The work of scientists therefore consists in comparing the models provided by the satellites with the raw observational data collected by the sensors. The decrease in differences between the data produced by both sources opens the way for the regulation of practices via predictive simulations, and the development of scenarios that could lead to better yields along with a lesser ecological footprint. However, given its extreme precision, could proxy-detection or low-attitude remote sensing do without satellite support? “We are faced with a multi-level issue, says Frédéric Baret. “There is a contradiction between high resolution and coverage. One is often observed without the other.” The argument also works the other way around. “Proxy or ground-based remote sensing are best suited to weed control, notes Thierry Caquet, INRAE’s Scientific Director for the Environment. “A weeding robot can be located from space, but not guided. And let’s bear in mind the fact that all these tools must not become “prosthetic techniques”, which separate actors from their purpose.” Human reason is still in command of data and crop treatment.
 

1 – Acronym for "CAPteurs" (sensors) and "TElédétections" (remote sensing).
2 – The notion of "remote sensing" may apply to drones depending on the resolution and distance of their intervention.
3 – For Light Detection and Ranging

4Scouting Robots: they have a large degree of autonomy as well as a significant detection capacity. The flagship of such prototypes, the Salto jumping robot was developed by the University of Berkeley in California in 2016, and is now used for rescue operations

Read the whole report:

Teledetection par drone
Proxies and remote-sensing

weedelec
WeedElec, from "haute couture" to cutting-edge weeding

Drone suur parcelle de vigne
Technology has transformed our line of work

Trois jeunes pousses de la précision
Three start-ups in precision agriculture

Satellite
Satellite detection: from photo to video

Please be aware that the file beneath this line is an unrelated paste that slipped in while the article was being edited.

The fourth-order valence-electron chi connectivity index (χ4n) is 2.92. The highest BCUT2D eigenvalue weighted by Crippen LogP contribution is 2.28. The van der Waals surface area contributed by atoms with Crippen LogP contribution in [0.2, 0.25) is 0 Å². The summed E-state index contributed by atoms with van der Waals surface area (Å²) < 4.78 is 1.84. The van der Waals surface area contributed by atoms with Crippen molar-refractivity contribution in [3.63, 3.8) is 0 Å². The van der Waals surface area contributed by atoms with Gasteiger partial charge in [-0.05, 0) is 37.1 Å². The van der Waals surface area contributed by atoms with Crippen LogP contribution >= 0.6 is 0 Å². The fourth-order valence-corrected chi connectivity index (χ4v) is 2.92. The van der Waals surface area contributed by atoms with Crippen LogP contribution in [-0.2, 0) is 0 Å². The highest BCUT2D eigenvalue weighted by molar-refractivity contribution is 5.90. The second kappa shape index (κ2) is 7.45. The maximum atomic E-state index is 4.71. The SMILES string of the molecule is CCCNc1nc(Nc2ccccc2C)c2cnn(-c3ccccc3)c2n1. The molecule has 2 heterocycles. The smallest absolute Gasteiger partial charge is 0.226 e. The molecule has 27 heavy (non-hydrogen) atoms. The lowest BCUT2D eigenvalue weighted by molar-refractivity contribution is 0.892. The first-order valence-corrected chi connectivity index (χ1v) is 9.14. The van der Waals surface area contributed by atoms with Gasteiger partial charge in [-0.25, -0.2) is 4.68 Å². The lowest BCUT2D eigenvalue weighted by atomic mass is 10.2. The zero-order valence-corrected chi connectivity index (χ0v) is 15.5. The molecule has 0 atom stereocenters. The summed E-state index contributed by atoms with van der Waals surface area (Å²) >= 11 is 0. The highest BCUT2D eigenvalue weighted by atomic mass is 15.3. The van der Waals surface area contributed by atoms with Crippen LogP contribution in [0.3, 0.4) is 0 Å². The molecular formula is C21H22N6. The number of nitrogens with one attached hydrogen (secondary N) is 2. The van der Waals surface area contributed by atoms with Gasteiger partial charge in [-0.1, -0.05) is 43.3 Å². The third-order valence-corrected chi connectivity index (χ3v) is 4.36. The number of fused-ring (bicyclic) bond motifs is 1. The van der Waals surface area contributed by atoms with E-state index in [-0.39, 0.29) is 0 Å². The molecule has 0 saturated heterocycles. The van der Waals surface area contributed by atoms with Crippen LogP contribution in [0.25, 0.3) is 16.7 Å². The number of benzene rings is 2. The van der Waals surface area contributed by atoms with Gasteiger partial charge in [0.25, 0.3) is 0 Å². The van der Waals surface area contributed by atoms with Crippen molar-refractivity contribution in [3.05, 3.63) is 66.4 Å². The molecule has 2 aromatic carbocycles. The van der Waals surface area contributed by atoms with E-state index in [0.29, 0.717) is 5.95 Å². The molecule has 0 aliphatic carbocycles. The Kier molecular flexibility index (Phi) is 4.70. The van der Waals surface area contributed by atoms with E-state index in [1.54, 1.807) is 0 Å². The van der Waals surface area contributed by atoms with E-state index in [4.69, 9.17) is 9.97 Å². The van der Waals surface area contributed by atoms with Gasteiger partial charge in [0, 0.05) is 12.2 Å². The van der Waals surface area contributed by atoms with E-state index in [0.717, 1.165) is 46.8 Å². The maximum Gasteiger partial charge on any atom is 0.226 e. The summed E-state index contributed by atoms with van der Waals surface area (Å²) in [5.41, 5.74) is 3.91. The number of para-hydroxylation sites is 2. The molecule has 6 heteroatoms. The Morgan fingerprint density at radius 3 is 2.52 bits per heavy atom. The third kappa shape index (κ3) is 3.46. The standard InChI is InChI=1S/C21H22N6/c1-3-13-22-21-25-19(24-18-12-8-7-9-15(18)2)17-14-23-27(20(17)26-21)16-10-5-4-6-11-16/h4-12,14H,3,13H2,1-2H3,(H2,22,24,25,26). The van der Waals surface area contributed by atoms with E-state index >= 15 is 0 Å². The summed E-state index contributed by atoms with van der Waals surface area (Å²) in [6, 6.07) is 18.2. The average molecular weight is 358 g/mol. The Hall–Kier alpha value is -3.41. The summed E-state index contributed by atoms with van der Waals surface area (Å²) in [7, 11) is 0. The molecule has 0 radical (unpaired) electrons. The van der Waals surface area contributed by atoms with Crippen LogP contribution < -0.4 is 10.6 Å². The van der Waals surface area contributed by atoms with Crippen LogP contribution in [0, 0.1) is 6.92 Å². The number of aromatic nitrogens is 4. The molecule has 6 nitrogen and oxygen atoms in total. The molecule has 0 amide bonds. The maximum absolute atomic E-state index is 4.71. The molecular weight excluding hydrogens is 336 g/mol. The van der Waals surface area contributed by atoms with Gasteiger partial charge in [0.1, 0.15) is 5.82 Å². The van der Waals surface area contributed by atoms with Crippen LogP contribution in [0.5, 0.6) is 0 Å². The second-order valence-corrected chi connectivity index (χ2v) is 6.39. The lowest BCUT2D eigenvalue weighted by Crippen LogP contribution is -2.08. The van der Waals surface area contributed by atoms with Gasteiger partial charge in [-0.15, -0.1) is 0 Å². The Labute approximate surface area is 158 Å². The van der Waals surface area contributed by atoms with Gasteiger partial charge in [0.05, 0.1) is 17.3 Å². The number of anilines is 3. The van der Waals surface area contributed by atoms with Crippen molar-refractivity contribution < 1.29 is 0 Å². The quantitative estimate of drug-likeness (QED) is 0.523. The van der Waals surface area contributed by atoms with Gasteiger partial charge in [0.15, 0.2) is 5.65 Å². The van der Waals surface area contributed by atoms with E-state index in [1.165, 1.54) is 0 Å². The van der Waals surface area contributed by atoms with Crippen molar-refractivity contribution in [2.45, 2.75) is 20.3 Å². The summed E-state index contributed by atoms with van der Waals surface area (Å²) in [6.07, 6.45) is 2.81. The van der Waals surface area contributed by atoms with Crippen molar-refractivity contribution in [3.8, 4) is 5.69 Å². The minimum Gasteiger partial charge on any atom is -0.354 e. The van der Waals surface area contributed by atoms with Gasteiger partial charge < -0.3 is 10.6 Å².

Benoit Hervieutranslated by Rebecca James

Contacts

Thierry CaquetScientific Director EnvironmentINRAE

Learn more

Agroecology

Three questions for a springing sprout: Mycophyto

Water and soil pollution, resistant pests, dwindling biodiversity… the adverse effects of pesticides on the environment are well-known. But what if we used natural synergies between plants and the micro-organisms that live in soil to ease through the agricultural transition? Mycophyto, a young start-up based in Sophia Antipolis, proposes effective biological alternatives for farming and landscaping. We sat down to talk with Justine Lipuma, co-founder of Mycophyto.

23 April 2019

Agroecology

Proxies and remote-sensing: the pillars of digital agriculture

REPORT - Precision agriculture appeared in France at the beginning of the century, and is one of the main branches of the domain widely known as “digital agriculture” today. It aims for the optimization in general of the returns and investments of agriculture, and is notably based on two measurement modules that perform better than physical crop sampling: proxy-detection and sensor-based remote-sensing. Still rarely used in France, that is to say by less than 10% of farmers as opposed to three times as many across the Atlantic, will these technologies and the new practices they involve inaugurate a new model of agriculture? This question underlies the present dossier which explores their use and examines their added value.

31 December 2019

Biodiversity

Biodiversity of leavens for high-quality breads

The diversity of baking practices, the biodiversity associated with the bakery sector (terroir, soft wheat varieties, the micro-organisms in leavens) and impacts on the nutritional and sensory quality of bread are all aspects that were studied by the Bakery participatory research project. You can find out about it in the images shown here.

01 December 2019